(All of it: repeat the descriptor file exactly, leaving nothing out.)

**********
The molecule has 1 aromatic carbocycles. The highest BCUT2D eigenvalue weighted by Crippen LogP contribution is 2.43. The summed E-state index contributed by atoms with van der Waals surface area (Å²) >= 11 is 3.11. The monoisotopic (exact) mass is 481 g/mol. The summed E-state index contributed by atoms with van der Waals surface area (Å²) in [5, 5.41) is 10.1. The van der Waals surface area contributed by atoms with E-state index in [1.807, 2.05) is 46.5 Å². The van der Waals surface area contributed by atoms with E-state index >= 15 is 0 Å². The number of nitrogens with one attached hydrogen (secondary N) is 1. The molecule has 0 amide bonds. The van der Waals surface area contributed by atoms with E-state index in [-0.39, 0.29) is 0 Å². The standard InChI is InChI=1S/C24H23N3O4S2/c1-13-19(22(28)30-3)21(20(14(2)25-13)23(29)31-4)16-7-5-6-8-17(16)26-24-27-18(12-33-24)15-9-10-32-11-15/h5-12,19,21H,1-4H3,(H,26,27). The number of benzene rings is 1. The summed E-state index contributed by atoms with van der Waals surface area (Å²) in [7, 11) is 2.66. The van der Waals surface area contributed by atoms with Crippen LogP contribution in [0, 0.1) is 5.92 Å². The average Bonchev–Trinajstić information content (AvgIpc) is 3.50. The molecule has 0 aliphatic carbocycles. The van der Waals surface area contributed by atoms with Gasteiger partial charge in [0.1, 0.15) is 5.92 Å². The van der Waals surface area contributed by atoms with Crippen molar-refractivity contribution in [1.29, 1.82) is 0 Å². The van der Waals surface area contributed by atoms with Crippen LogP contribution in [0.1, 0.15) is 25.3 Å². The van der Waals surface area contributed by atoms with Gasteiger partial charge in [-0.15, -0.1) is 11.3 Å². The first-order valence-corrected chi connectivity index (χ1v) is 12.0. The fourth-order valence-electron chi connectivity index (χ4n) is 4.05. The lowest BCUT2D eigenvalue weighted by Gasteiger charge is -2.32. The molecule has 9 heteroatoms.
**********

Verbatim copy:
The molecule has 1 aromatic carbocycles. The highest BCUT2D eigenvalue weighted by Crippen LogP contribution is 2.43. The summed E-state index contributed by atoms with van der Waals surface area (Å²) >= 11 is 3.11. The monoisotopic (exact) mass is 481 g/mol. The summed E-state index contributed by atoms with van der Waals surface area (Å²) in [5, 5.41) is 10.1. The van der Waals surface area contributed by atoms with E-state index in [1.807, 2.05) is 46.5 Å². The van der Waals surface area contributed by atoms with E-state index >= 15 is 0 Å². The number of nitrogens with one attached hydrogen (secondary N) is 1. The molecule has 0 amide bonds. The van der Waals surface area contributed by atoms with E-state index in [-0.39, 0.29) is 0 Å². The standard InChI is InChI=1S/C24H23N3O4S2/c1-13-19(22(28)30-3)21(20(14(2)25-13)23(29)31-4)16-7-5-6-8-17(16)26-24-27-18(12-33-24)15-9-10-32-11-15/h5-12,19,21H,1-4H3,(H,26,27). The number of benzene rings is 1. The summed E-state index contributed by atoms with van der Waals surface area (Å²) in [7, 11) is 2.66. The van der Waals surface area contributed by atoms with Crippen LogP contribution in [0, 0.1) is 5.92 Å². The average Bonchev–Trinajstić information content (AvgIpc) is 3.50. The molecule has 0 aliphatic carbocycles. The van der Waals surface area contributed by atoms with Gasteiger partial charge in [0.1, 0.15) is 5.92 Å². The van der Waals surface area contributed by atoms with Crippen molar-refractivity contribution in [1.29, 1.82) is 0 Å². The van der Waals surface area contributed by atoms with Crippen LogP contribution in [0.1, 0.15) is 25.3 Å². The van der Waals surface area contributed by atoms with Gasteiger partial charge in [-0.15, -0.1) is 11.3 Å². The first-order valence-corrected chi connectivity index (χ1v) is 12.0. The fourth-order valence-electron chi connectivity index (χ4n) is 4.05. The lowest BCUT2D eigenvalue weighted by Gasteiger charge is -2.32. The molecule has 9 heteroatoms.